Specialty Lenses for Photographing Nature - dummies

By Doug Sahlin

Specialty camera lenses give a different look to your nature photographs, and offer cool alternatives to traditional lenses. If you drew outside the lines as a kid, and still like to draw outside the lines, specialty camera lenses may be just what you’re looking for.

Fish-eye lenses

A fisheye lens enables you to capture a huge amount of what’s in front of your camera. Many fish-eye lenses have a 180-degree field of vision. Some fish-eye lenses give you a circular image surrounded by black, while other fish-eye lenses give you the wide view with a frame-filling image.

Fish-eye lenses are not without their quirks. Vertical lines at the side of the frame will bend inward, and horizontal lines at the top or bottom of the image will bend as well. If you tilt the lens, you’ll get a curved horizon line. Objects that are close to the camera are also distorted when you use a fish-eye lens.

There are plug-ins available that are used to correct these quirks, but some photographers leave them in for effect. Used with discretion, you can get some very interesting photographs with a fish-eye lens.

Take a walk on the wild side with a fish-eye lens.
Take a walk on the wild side with a fish-eye lens.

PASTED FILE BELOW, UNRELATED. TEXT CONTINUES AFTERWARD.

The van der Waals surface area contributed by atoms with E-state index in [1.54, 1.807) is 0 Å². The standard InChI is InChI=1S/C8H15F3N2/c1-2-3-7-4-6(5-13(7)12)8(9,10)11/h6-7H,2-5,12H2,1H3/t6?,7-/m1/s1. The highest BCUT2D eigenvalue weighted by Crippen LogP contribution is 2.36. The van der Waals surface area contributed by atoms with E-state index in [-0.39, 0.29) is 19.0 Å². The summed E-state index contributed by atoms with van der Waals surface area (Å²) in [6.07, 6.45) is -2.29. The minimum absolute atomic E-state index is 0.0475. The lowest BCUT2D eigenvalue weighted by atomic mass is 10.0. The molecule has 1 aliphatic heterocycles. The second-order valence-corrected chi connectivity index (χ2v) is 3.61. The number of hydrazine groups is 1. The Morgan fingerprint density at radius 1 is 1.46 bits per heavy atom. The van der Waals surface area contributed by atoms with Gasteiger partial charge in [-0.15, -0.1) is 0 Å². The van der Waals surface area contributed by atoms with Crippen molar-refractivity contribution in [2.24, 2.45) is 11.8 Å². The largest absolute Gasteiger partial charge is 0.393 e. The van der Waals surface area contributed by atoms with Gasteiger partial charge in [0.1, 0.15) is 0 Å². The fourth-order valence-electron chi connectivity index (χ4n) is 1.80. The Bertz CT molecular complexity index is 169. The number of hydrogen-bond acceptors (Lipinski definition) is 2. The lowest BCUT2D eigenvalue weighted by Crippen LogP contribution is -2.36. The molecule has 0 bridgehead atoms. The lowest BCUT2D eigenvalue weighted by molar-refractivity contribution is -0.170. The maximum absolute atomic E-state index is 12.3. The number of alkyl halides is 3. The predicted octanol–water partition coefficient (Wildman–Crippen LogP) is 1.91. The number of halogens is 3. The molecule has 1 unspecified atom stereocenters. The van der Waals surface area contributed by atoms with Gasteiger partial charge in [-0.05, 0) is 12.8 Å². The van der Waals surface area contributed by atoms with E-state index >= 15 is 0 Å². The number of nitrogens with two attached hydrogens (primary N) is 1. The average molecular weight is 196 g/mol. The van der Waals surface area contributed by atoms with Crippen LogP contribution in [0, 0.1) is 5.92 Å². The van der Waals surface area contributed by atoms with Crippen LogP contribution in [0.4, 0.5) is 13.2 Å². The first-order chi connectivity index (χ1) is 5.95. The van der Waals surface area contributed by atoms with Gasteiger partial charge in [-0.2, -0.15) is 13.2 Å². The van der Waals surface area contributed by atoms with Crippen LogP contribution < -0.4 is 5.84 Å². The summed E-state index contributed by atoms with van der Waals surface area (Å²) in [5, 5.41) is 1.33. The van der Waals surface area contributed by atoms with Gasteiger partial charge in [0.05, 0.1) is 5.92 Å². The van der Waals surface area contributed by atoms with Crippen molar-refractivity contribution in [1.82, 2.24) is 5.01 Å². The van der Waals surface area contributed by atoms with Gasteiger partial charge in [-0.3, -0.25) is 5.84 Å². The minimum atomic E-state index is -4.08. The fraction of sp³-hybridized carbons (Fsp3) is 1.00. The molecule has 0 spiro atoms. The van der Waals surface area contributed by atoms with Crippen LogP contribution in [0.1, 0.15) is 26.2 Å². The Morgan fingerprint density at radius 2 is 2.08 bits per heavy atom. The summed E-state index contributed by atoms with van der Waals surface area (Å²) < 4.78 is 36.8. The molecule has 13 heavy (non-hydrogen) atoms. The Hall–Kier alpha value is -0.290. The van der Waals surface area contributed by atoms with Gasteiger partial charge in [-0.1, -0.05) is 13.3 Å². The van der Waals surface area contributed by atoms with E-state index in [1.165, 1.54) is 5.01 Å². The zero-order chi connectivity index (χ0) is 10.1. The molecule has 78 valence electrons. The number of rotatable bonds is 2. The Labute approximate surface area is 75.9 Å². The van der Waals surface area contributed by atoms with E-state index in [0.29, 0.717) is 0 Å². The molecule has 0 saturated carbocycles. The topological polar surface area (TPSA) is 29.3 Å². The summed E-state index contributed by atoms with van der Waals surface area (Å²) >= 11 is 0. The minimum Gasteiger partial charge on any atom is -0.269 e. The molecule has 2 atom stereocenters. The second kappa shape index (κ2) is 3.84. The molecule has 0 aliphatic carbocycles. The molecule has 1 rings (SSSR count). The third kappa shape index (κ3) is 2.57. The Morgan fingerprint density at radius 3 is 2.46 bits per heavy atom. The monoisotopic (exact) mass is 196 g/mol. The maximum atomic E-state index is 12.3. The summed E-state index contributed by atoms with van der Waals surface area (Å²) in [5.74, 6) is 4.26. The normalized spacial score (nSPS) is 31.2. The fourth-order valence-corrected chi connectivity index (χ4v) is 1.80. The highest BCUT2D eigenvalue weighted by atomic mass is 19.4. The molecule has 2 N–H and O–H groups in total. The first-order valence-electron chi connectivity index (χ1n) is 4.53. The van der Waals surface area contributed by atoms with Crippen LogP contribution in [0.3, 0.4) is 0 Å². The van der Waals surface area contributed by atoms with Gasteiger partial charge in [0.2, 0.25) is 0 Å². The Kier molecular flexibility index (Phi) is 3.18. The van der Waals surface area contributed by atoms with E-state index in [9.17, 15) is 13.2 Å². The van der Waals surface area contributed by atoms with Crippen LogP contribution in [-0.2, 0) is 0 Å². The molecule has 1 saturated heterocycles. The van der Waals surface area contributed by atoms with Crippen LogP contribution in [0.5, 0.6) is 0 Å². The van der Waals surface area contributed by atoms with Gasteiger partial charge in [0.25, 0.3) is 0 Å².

Lensbaby lenses

The Lensbaby was invented by Craig Strong, a wedding photographer and photojournalist who wanted to achieve the dreamy look photographers got with Diana or Holga film cameras on digital cameras. A Lensbaby lens has less glass than a traditional lens, and the optic glass is curved to achieve a sweet spot of focus surrounded by blur.

The size aperture you use with the lens determines the size of the sweet spot of focus. To change an aperture on a Lensbaby, you remove an aperture disk with the magnetic aperture disc removal tool and then insert the desired disk. A larger aperture disk (small f-stop number) gives you a small sweet spot, and a smaller aperture (larger f-stop number) gives you a larger sweet spot of focus.

Lensbaby also makes a product called the Composer with Tilt Transformer for Micro 4/3 and Sony NEX cameras. This is two products in one — a Composer for use on these mirrorless cameras, as well as a tilt adapter that accepts Nikon lenses. The Lensbaby is great for landscapes, flowers, and close-up photography with the macro extensions. Prices range from $100 to $250 for Lensbaby lenses, depending on the model.

Lensbaby gives you soft dreamy images with a sweet spot of focus.
Lensbaby gives you soft dreamy images with a sweet spot of focus.

The easiest Lensbaby lenses to use are the Composer and the Scout. The Composer ships with the Double Optic, and the Scout ships with the Fisheye Optic. The other optics can be used in both lenses. The Composer has a ball joint between the lens mount and the optic, and a focusing ring. You focus the lens by turning the focus barrel.

After the lens is in focus, you move the outer portion of the lens left, right, up, or down to move the sweet spot of focus. The Scout does not have the capability to move the sweet spot. You achieve focus by turning the focus barrel.